Urbification: Taking the sub out of Calif. suburbs

Walking. Bicycling. Alternatives to Driving Everywhere. Social justice. Alternatives to suburban boredom and waste. And the infrastructure and technology needed to get there.

Thursday, April 24, 2014

Truthiness comes to bicycle advocacy

I start with this classic Stephen Colbert quote:
It used to be, everyone was entitled to their own opinion, but not their own facts. But that's not the case anymore. Facts matter not at all. Perception is everything. It's certainty. People love the President because he's certain of his choices as a leader, even if the facts that back him up don't seem to exist. It's the fact that he's certain that is very appealing to a certain section of the country. I really feel a dichotomy in the American populace. What is important? What you want to be true, or what is true?
Colbert said this in 2006, referring to conservative misinformation on a variety of issues during the administration of George W. Bush. But the core thought -- "Facts matter not at all. Perception is everything" -- has become the modus operandi and in fact a rallying cry of the organized bicycle advocacy movement, headed by the League of American Bicyclists and various state organizations such as the California Bicycle Coalition.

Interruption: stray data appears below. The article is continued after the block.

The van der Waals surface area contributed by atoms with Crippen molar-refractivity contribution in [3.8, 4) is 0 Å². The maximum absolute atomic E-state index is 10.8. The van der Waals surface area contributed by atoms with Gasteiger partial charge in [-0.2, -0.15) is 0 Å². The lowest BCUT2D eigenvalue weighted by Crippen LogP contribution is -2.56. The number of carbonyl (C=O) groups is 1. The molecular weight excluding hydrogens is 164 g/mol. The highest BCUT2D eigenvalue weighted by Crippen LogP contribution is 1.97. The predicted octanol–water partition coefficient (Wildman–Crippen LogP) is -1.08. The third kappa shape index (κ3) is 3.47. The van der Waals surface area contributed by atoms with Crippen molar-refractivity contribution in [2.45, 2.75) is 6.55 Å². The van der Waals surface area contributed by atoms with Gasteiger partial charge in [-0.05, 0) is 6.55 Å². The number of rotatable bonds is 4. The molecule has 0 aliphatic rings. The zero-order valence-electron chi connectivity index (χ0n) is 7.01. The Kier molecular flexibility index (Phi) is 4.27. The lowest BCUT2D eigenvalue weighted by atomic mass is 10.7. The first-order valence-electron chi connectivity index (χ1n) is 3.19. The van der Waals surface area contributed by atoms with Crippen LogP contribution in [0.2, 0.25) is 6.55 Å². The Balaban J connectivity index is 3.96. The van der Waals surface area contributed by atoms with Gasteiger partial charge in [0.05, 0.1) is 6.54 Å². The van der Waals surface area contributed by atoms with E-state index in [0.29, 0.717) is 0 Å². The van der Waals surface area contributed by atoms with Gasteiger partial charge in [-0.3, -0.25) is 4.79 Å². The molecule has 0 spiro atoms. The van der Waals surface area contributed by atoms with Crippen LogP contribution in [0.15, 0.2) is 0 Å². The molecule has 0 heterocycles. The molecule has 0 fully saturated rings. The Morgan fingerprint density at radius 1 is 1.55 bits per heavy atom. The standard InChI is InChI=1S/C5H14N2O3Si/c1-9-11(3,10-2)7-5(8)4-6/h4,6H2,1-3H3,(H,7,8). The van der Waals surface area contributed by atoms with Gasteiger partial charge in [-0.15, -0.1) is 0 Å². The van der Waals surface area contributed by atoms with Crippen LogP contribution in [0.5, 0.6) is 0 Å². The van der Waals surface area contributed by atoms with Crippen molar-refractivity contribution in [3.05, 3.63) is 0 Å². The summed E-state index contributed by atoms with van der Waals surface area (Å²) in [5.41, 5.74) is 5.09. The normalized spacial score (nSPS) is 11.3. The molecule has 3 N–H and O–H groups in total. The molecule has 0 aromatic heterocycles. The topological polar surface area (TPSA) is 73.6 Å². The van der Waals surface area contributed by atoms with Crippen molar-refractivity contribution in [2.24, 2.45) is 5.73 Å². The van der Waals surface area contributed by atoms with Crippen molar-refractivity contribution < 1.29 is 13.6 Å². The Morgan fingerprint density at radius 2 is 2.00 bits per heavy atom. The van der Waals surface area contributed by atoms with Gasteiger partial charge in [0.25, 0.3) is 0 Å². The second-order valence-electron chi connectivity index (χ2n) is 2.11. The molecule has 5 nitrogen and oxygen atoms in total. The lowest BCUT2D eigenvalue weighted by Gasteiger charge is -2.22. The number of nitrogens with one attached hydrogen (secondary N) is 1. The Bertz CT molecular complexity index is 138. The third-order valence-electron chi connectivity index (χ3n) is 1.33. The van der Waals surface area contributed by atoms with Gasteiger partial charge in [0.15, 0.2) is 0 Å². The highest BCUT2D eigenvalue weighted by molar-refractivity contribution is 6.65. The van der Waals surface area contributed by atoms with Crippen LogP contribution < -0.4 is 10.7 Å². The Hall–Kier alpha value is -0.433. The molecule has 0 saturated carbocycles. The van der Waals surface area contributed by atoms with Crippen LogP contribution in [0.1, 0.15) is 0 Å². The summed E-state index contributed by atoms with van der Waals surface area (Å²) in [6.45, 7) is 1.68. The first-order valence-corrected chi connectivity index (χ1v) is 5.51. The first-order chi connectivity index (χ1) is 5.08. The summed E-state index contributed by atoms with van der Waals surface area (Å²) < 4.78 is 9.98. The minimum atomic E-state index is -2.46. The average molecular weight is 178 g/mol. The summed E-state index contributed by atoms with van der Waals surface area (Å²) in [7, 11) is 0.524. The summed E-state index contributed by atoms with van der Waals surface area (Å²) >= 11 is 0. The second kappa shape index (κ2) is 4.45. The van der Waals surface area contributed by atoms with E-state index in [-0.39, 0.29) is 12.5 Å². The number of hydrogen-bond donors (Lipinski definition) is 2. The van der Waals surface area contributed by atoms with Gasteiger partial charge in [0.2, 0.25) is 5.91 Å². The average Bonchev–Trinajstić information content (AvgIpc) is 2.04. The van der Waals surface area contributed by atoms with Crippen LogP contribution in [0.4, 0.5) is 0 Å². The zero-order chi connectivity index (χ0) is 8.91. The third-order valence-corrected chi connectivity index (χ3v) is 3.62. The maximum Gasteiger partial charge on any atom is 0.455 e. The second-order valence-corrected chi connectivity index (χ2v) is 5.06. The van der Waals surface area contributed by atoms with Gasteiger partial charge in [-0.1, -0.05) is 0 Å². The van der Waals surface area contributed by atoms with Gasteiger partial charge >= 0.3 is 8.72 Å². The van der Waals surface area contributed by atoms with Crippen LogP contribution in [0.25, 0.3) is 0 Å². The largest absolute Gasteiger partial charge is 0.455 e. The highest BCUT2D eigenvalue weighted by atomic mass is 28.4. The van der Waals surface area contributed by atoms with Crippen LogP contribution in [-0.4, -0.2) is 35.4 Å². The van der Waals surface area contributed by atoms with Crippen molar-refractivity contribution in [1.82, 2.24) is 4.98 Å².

As a result, segrated bicycle facilities are being proposed and built whose design is based on perception of safety rather than actual empirical evidence.

Now there are some benefits of some of these new facilities, which greatly increase bicycle mode share -- and statistically speaking, bicyclists are safer on these facilities than on many ordinary streets.

However, the evidence suggests that the number and incidence of crashes between bicyclists and motorists actually increases at intersection conflict points.

Those bicyclists who wish to ride on the street rather than on the segregated (cycle track) facility face increased harassment by motorists or even citations by police due to their regarding the cycle track as a bike lane, which it is not, but if it were, cyclist use would be mandatory, at least in California.

Not all cycle tracks are bad, but some are now being proposed, such as on Telegraph Avenue in Oakland, which are likely to be the most problematic, hidden behind rows of parked vehicles with entering and exiting pedestrians, and prohibiting mid-block left turning movements by bicyclists, among other things.

I will post other thoughts on this in the future, such as how truthiness came to bicycle advocacy, but meanwhile, I encourage readers to check out the Facebook group, Cyclists are Drivers, for more information.

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